Federal Relations

September 19, 2011

CR Action This Week

Congress is expected to approve a continuing resolution (CR) this week to keep government operating past the September 30th end of the federal fiscal year.  The House will take action on the bill early this week, which would provide funding for government programs through November 18th. The bill would set the discretionary funding at 1.5 percent below current levels as called for in the August debt agreement (PL 122-25).  The extra seven weeks could allow Congress time to pass some stand-alone FY12 spending measures but it is more likely that appropriators will use the extra time to assemble an omnibus spending agreement that would contain most, if not all, FY12 spending bills, and could move to the floors before Thanksgiving.

The bill contains $3.65 billion in disaster relief funding, including $1 billion in immediate aid for FY11, which would be offset by cutting $1.5 billion from the Energy Department’s Advanced Technology Vehicles Manufacturing Loan Program.  Democrats in both chambers have expressed concerns about the offset and argued that disaster relief in the past has not been paid for with cuts from other programs.  Instead, Senate Democrats want the House to consider their measure (H J Res 66), which would provide $6.9 billion for disaster aid without offsets.  It was passed by the Senate, 62-37, last week.  Senate Democrats may move to strip the offset from the House bill when it reaches the Senate, but in the meantime are touting their “bipartisan” plan, which funds the administration’s disaster relief request for this year and next.   Both chambers will need to work out a deal by the end of the week if they want to proceed with their planned weeklong recess period next week.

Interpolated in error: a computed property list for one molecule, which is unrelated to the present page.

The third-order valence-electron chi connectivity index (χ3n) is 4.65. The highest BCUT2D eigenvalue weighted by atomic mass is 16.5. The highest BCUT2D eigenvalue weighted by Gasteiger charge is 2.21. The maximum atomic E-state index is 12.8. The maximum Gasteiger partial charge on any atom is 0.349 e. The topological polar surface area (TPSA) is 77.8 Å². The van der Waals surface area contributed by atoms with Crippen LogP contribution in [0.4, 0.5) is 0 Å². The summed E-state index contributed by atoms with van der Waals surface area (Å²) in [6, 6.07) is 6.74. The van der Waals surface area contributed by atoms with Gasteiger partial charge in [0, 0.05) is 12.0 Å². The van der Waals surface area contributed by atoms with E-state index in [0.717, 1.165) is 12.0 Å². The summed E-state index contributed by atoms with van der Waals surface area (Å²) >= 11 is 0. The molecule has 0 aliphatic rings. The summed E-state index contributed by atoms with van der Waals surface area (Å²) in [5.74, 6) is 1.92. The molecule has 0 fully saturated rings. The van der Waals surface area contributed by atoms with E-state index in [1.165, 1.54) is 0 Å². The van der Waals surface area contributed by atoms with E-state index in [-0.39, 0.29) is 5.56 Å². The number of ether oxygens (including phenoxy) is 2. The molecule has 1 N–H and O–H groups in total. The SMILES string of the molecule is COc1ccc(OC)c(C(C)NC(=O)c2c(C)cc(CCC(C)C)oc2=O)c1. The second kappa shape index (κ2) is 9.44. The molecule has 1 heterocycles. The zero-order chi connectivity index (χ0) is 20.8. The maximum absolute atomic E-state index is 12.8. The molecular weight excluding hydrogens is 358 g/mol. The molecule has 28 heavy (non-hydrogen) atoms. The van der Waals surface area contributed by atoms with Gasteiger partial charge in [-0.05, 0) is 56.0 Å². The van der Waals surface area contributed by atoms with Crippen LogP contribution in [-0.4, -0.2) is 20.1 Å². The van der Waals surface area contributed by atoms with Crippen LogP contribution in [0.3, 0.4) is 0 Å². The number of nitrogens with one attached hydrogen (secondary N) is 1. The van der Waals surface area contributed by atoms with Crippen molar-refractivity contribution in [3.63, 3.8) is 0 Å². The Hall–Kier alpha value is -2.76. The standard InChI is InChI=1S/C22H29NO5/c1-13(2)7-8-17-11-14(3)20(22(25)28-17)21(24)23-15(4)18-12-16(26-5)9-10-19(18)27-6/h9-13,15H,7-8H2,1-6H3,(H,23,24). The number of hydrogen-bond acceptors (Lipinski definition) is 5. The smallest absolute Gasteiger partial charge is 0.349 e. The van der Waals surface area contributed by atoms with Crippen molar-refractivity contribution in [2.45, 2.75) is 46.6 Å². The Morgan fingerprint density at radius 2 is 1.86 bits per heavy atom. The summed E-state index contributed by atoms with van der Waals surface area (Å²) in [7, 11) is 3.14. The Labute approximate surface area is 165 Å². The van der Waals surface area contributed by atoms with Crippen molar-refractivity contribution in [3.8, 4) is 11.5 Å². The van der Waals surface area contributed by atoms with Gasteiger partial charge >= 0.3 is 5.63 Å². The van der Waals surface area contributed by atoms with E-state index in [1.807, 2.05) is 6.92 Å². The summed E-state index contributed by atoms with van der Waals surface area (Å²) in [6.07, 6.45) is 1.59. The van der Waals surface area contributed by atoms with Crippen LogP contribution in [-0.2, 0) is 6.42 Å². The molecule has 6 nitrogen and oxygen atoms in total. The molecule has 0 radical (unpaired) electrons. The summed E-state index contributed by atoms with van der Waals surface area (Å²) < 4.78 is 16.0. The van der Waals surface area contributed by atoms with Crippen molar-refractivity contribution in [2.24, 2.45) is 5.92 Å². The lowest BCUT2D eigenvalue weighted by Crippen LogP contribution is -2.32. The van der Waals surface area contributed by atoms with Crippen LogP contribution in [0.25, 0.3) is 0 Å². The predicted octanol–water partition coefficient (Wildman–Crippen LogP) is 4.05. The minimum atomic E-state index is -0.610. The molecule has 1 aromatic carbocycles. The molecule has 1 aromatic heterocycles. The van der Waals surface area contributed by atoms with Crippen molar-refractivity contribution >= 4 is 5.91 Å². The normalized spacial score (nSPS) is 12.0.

In other appropriations news, the Senate Appropriations Labor-HHS-Education Subcommittee is scheduled to consider its annual spending bill on Tuesday, which is expected to be slightly below FY11 spending levels.  NIH may be safe from cuts in the Senate as committee members have expressed that NIH funding is important for economic growth.

Also on Tuesday, the Senate Transportation-HUD Subcommittee is prepared to take action on their FY12 bill, which is anticipated to be in line with the House proposal for just over $55 billion.  The House bill, approved by subcommittee on September 8th, would provide $55.15 billion in discretionary spending for the Transportation Department, Department of Housing and Urban Development (HUD), and related agencies.  The priorities set in the measures, however, are likely to vary.  The House bill does not include funding for high-speed rail or intercity passenger rail service and would cut funding for HUD by $3 billion — about 7 percent below current levels.

To date, Senate appropriators have approved eight of the 12 annual spending bills, but only one, the Military Construction-VA bill (HR 2055), has passed in the full Senate.  House appropriators have completed work on nine of their 12 bills and six have passed in the full House.  Congress has yet to clear any FY12 spending bills for the President’s signature.